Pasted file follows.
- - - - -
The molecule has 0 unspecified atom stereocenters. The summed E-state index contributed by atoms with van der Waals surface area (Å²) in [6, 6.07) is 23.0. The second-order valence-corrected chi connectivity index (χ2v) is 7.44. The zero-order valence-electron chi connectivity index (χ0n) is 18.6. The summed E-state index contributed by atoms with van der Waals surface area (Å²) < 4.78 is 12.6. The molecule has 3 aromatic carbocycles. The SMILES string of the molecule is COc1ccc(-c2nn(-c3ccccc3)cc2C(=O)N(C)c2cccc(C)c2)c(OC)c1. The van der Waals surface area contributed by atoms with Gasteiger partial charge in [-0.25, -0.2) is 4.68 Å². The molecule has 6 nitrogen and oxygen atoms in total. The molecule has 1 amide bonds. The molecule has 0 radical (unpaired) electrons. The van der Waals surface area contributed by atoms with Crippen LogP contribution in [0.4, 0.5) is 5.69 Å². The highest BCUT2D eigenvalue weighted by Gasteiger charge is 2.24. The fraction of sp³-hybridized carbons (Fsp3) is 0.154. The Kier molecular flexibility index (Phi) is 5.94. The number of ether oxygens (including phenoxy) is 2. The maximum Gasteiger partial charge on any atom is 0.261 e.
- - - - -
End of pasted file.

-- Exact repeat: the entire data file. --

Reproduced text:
The molecule has 0 unspecified atom stereocenters. The summed E-state index contributed by atoms with van der Waals surface area (Å²) in [6, 6.07) is 23.0. The second-order valence-corrected chi connectivity index (χ2v) is 7.44. The zero-order valence-electron chi connectivity index (χ0n) is 18.6. The summed E-state index contributed by atoms with van der Waals surface area (Å²) < 4.78 is 12.6. The molecule has 3 aromatic carbocycles. The SMILES string of the molecule is COc1ccc(-c2nn(-c3ccccc3)cc2C(=O)N(C)c2cccc(C)c2)c(OC)c1. The van der Waals surface area contributed by atoms with Gasteiger partial charge in [-0.25, -0.2) is 4.68 Å². The molecule has 6 nitrogen and oxygen atoms in total. The molecule has 1 amide bonds. The molecule has 0 radical (unpaired) electrons. The van der Waals surface area contributed by atoms with Crippen LogP contribution in [0.4, 0.5) is 5.69 Å². The highest BCUT2D eigenvalue weighted by Gasteiger charge is 2.24. The fraction of sp³-hybridized carbons (Fsp3) is 0.154. The Kier molecular flexibility index (Phi) is 5.94. The number of ether oxygens (including phenoxy) is 2. The maximum Gasteiger partial charge on any atom is 0.261 e.